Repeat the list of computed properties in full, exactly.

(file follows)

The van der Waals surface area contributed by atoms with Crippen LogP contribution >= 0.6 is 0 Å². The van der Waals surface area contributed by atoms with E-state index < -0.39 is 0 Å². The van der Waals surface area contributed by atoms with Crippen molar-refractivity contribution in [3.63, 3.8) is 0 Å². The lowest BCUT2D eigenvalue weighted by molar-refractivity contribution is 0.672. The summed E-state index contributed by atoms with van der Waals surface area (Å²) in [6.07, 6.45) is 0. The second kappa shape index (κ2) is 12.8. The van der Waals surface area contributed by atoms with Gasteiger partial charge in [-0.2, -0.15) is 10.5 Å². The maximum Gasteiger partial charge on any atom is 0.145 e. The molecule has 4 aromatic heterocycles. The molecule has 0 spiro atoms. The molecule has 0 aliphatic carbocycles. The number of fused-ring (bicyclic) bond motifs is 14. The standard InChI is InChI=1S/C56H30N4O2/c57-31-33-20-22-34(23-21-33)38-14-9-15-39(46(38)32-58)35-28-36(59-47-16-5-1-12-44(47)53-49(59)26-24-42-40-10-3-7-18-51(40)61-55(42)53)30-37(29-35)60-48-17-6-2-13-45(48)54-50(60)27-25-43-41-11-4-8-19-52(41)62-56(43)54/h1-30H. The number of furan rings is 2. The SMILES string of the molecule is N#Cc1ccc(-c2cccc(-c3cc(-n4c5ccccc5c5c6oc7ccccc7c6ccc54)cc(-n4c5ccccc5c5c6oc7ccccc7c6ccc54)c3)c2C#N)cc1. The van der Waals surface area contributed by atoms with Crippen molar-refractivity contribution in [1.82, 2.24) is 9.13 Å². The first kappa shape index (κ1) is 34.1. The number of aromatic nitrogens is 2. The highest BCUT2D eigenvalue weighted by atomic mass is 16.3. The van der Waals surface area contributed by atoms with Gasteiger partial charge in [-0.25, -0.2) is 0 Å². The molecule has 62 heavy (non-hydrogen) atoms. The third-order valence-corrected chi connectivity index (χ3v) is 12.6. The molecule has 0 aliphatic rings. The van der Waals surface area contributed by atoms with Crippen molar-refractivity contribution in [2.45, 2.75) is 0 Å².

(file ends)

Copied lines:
The van der Waals surface area contributed by atoms with Crippen LogP contribution >= 0.6 is 0 Å². The van der Waals surface area contributed by atoms with E-state index < -0.39 is 0 Å². The van der Waals surface area contributed by atoms with Crippen molar-refractivity contribution in [3.63, 3.8) is 0 Å². The lowest BCUT2D eigenvalue weighted by molar-refractivity contribution is 0.672. The summed E-state index contributed by atoms with van der Waals surface area (Å²) in [6.07, 6.45) is 0. The second kappa shape index (κ2) is 12.8. The van der Waals surface area contributed by atoms with Gasteiger partial charge in [-0.2, -0.15) is 10.5 Å². The maximum Gasteiger partial charge on any atom is 0.145 e. The molecule has 4 aromatic heterocycles. The molecule has 0 spiro atoms. The molecule has 0 aliphatic carbocycles. The number of fused-ring (bicyclic) bond motifs is 14. The standard InChI is InChI=1S/C56H30N4O2/c57-31-33-20-22-34(23-21-33)38-14-9-15-39(46(38)32-58)35-28-36(59-47-16-5-1-12-44(47)53-49(59)26-24-42-40-10-3-7-18-51(40)61-55(42)53)30-37(29-35)60-48-17-6-2-13-45(48)54-50(60)27-25-43-41-11-4-8-19-52(41)62-56(43)54/h1-30H. The number of furan rings is 2. The SMILES string of the molecule is N#Cc1ccc(-c2cccc(-c3cc(-n4c5ccccc5c5c6oc7ccccc7c6ccc54)cc(-n4c5ccccc5c5c6oc7ccccc7c6ccc54)c3)c2C#N)cc1. The van der Waals surface area contributed by atoms with Crippen molar-refractivity contribution in [1.82, 2.24) is 9.13 Å². The first kappa shape index (κ1) is 34.1. The number of aromatic nitrogens is 2. The highest BCUT2D eigenvalue weighted by atomic mass is 16.3. The van der Waals surface area contributed by atoms with Gasteiger partial charge in [-0.25, -0.2) is 0 Å². The molecule has 62 heavy (non-hydrogen) atoms. The third-order valence-corrected chi connectivity index (χ3v) is 12.6. The molecule has 0 aliphatic rings. The van der Waals surface area contributed by atoms with Crippen molar-refractivity contribution in [2.45, 2.75) is 0 Å².